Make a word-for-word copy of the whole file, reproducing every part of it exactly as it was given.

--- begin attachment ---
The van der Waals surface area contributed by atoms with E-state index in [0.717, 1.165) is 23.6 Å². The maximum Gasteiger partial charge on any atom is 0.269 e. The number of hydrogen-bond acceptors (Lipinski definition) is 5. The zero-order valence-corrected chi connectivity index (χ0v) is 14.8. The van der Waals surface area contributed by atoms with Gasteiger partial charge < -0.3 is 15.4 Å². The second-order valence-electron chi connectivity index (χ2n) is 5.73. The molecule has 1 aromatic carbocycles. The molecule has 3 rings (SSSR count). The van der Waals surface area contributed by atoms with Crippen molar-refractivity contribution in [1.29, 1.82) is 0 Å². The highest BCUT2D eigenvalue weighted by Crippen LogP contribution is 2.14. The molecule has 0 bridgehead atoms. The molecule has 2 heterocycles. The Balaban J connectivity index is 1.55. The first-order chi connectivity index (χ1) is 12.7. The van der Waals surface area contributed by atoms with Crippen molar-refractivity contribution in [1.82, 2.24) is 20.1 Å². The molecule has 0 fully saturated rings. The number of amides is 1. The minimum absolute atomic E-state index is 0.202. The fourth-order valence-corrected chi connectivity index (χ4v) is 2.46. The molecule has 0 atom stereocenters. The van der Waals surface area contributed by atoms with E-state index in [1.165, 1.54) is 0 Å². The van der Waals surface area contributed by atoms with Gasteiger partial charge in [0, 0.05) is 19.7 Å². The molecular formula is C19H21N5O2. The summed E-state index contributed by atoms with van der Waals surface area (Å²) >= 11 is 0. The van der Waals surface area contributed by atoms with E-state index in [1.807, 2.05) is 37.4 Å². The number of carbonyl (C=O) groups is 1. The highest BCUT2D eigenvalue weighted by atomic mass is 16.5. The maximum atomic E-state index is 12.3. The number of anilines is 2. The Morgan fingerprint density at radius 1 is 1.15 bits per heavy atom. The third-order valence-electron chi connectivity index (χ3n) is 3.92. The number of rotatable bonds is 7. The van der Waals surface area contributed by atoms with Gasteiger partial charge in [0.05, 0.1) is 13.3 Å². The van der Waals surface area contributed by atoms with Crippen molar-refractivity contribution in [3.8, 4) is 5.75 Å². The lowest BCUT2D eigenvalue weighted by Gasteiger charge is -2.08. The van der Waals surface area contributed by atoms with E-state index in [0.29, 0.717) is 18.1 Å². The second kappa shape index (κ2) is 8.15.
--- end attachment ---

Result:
The van der Waals surface area contributed by atoms with E-state index in [0.717, 1.165) is 23.6 Å². The maximum Gasteiger partial charge on any atom is 0.269 e. The number of hydrogen-bond acceptors (Lipinski definition) is 5. The zero-order valence-corrected chi connectivity index (χ0v) is 14.8. The van der Waals surface area contributed by atoms with Gasteiger partial charge < -0.3 is 15.4 Å². The second-order valence-electron chi connectivity index (χ2n) is 5.73. The molecule has 1 aromatic carbocycles. The molecule has 3 rings (SSSR count). The van der Waals surface area contributed by atoms with Crippen molar-refractivity contribution in [1.29, 1.82) is 0 Å². The highest BCUT2D eigenvalue weighted by Crippen LogP contribution is 2.14. The molecule has 0 bridgehead atoms. The molecule has 2 heterocycles. The Balaban J connectivity index is 1.55. The first-order chi connectivity index (χ1) is 12.7. The van der Waals surface area contributed by atoms with Crippen molar-refractivity contribution in [1.82, 2.24) is 20.1 Å². The molecule has 0 fully saturated rings. The number of amides is 1. The minimum absolute atomic E-state index is 0.202. The fourth-order valence-corrected chi connectivity index (χ4v) is 2.46. The molecule has 0 atom stereocenters. The van der Waals surface area contributed by atoms with E-state index in [1.165, 1.54) is 0 Å². The van der Waals surface area contributed by atoms with Gasteiger partial charge in [0, 0.05) is 19.7 Å². The molecular formula is C19H21N5O2. The summed E-state index contributed by atoms with van der Waals surface area (Å²) >= 11 is 0. The van der Waals surface area contributed by atoms with E-state index in [1.807, 2.05) is 37.4 Å². The number of carbonyl (C=O) groups is 1. The highest BCUT2D eigenvalue weighted by atomic mass is 16.5. The maximum atomic E-state index is 12.3. The number of anilines is 2. The Morgan fingerprint density at radius 1 is 1.15 bits per heavy atom. The third-order valence-electron chi connectivity index (χ3n) is 3.92. The number of rotatable bonds is 7. The van der Waals surface area contributed by atoms with Gasteiger partial charge in [0.05, 0.1) is 13.3 Å². The van der Waals surface area contributed by atoms with Crippen molar-refractivity contribution in [3.8, 4) is 5.75 Å². The lowest BCUT2D eigenvalue weighted by Gasteiger charge is -2.08. The van der Waals surface area contributed by atoms with E-state index in [0.29, 0.717) is 18.1 Å². The second kappa shape index (κ2) is 8.15.